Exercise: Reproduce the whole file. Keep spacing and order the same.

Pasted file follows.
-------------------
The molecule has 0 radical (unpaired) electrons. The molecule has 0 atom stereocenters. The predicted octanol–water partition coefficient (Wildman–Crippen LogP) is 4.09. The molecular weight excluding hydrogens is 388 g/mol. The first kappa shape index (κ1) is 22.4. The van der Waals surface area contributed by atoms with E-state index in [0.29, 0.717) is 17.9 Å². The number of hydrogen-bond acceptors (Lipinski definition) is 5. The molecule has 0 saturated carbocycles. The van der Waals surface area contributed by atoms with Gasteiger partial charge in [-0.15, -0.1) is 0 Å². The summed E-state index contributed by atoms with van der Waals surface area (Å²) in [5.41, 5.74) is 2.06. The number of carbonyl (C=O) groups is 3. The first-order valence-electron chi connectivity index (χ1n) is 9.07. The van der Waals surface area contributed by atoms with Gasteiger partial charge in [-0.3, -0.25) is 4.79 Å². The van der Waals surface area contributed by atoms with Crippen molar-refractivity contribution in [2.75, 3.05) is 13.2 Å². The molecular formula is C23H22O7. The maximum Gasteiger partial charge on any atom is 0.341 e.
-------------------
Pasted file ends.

The molecule has 0 radical (unpaired) electrons. The molecule has 0 atom stereocenters. The predicted octanol–water partition coefficient (Wildman–Crippen LogP) is 4.09. The molecular weight excluding hydrogens is 388 g/mol. The first kappa shape index (κ1) is 22.4. The van der Waals surface area contributed by atoms with E-state index in [0.29, 0.717) is 17.9 Å². The number of hydrogen-bond acceptors (Lipinski definition) is 5. The molecule has 0 saturated carbocycles. The van der Waals surface area contributed by atoms with Gasteiger partial charge in [-0.15, -0.1) is 0 Å². The summed E-state index contributed by atoms with van der Waals surface area (Å²) in [5.41, 5.74) is 2.06. The number of carbonyl (C=O) groups is 3. The first-order valence-electron chi connectivity index (χ1n) is 9.07. The van der Waals surface area contributed by atoms with Gasteiger partial charge in [-0.3, -0.25) is 4.79 Å². The van der Waals surface area contributed by atoms with Crippen molar-refractivity contribution in [2.75, 3.05) is 13.2 Å². The molecular formula is C23H22O7. The maximum Gasteiger partial charge on any atom is 0.341 e.